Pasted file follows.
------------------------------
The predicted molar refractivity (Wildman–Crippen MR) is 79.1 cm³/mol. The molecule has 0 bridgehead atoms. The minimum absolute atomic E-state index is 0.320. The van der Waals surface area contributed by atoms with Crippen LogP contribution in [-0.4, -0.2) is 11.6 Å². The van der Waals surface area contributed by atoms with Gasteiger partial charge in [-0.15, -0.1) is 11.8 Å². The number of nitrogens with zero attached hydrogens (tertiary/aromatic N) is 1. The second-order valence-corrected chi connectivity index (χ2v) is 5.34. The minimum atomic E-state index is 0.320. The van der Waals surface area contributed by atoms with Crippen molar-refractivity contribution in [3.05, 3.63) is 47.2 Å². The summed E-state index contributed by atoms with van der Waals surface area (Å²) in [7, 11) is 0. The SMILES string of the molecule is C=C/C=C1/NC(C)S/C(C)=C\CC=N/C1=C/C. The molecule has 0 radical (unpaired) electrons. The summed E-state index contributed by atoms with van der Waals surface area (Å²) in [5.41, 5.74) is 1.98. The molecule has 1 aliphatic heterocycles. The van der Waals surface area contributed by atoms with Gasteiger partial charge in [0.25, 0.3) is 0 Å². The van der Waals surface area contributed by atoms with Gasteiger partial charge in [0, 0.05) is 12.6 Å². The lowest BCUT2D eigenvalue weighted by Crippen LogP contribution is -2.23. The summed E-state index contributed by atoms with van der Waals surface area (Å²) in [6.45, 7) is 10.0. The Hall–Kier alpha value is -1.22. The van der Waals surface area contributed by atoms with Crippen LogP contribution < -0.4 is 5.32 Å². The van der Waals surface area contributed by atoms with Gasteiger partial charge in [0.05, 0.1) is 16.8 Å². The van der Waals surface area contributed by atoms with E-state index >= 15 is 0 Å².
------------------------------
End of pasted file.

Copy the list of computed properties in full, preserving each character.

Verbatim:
The predicted molar refractivity (Wildman–Crippen MR) is 79.1 cm³/mol. The molecule has 0 bridgehead atoms. The minimum absolute atomic E-state index is 0.320. The van der Waals surface area contributed by atoms with Crippen LogP contribution in [-0.4, -0.2) is 11.6 Å². The van der Waals surface area contributed by atoms with Gasteiger partial charge in [-0.15, -0.1) is 11.8 Å². The number of nitrogens with zero attached hydrogens (tertiary/aromatic N) is 1. The second-order valence-corrected chi connectivity index (χ2v) is 5.34. The minimum atomic E-state index is 0.320. The van der Waals surface area contributed by atoms with Crippen molar-refractivity contribution in [3.05, 3.63) is 47.2 Å². The summed E-state index contributed by atoms with van der Waals surface area (Å²) in [7, 11) is 0. The SMILES string of the molecule is C=C/C=C1/NC(C)S/C(C)=C\CC=N/C1=C/C. The molecule has 0 radical (unpaired) electrons. The summed E-state index contributed by atoms with van der Waals surface area (Å²) in [5.41, 5.74) is 1.98. The molecule has 1 aliphatic heterocycles. The van der Waals surface area contributed by atoms with Gasteiger partial charge in [0.25, 0.3) is 0 Å². The van der Waals surface area contributed by atoms with Gasteiger partial charge in [0, 0.05) is 12.6 Å². The lowest BCUT2D eigenvalue weighted by Crippen LogP contribution is -2.23. The summed E-state index contributed by atoms with van der Waals surface area (Å²) in [6.45, 7) is 10.0. The Hall–Kier alpha value is -1.22. The van der Waals surface area contributed by atoms with Crippen LogP contribution < -0.4 is 5.32 Å². The van der Waals surface area contributed by atoms with Gasteiger partial charge in [0.05, 0.1) is 16.8 Å². The van der Waals surface area contributed by atoms with E-state index >= 15 is 0 Å².